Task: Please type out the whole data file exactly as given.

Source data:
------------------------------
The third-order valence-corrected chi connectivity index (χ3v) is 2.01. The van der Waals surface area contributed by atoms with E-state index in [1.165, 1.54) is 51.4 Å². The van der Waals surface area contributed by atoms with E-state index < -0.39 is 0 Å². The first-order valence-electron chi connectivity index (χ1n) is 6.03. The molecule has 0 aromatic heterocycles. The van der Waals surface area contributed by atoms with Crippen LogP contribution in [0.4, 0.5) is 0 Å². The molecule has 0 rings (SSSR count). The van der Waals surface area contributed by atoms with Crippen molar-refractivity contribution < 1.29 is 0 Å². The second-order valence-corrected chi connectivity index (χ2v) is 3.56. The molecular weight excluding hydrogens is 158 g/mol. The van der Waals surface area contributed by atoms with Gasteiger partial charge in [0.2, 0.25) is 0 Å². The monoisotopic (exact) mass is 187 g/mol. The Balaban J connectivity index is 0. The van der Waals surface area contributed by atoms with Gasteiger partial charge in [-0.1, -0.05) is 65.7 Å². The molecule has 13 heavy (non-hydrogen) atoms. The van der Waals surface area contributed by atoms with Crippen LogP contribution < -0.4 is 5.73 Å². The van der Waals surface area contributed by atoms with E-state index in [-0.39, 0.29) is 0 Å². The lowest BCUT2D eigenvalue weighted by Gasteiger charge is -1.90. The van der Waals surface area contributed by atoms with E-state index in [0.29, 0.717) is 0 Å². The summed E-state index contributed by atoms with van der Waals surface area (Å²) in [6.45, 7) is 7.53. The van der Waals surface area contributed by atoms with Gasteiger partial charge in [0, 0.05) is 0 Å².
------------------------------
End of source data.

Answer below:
The third-order valence-corrected chi connectivity index (χ3v) is 2.01. The van der Waals surface area contributed by atoms with E-state index in [1.165, 1.54) is 51.4 Å². The van der Waals surface area contributed by atoms with E-state index < -0.39 is 0 Å². The first-order valence-electron chi connectivity index (χ1n) is 6.03. The molecule has 0 aromatic heterocycles. The van der Waals surface area contributed by atoms with Crippen LogP contribution in [0.4, 0.5) is 0 Å². The molecule has 0 rings (SSSR count). The van der Waals surface area contributed by atoms with Crippen molar-refractivity contribution < 1.29 is 0 Å². The second-order valence-corrected chi connectivity index (χ2v) is 3.56. The molecular weight excluding hydrogens is 158 g/mol. The van der Waals surface area contributed by atoms with Gasteiger partial charge in [0.2, 0.25) is 0 Å². The monoisotopic (exact) mass is 187 g/mol. The Balaban J connectivity index is 0. The van der Waals surface area contributed by atoms with Gasteiger partial charge in [-0.1, -0.05) is 65.7 Å². The molecule has 13 heavy (non-hydrogen) atoms. The van der Waals surface area contributed by atoms with Crippen LogP contribution < -0.4 is 5.73 Å². The van der Waals surface area contributed by atoms with E-state index in [-0.39, 0.29) is 0 Å². The lowest BCUT2D eigenvalue weighted by Gasteiger charge is -1.90. The van der Waals surface area contributed by atoms with E-state index in [0.29, 0.717) is 0 Å². The summed E-state index contributed by atoms with van der Waals surface area (Å²) in [6.45, 7) is 7.53. The van der Waals surface area contributed by atoms with Gasteiger partial charge in [0, 0.05) is 0 Å².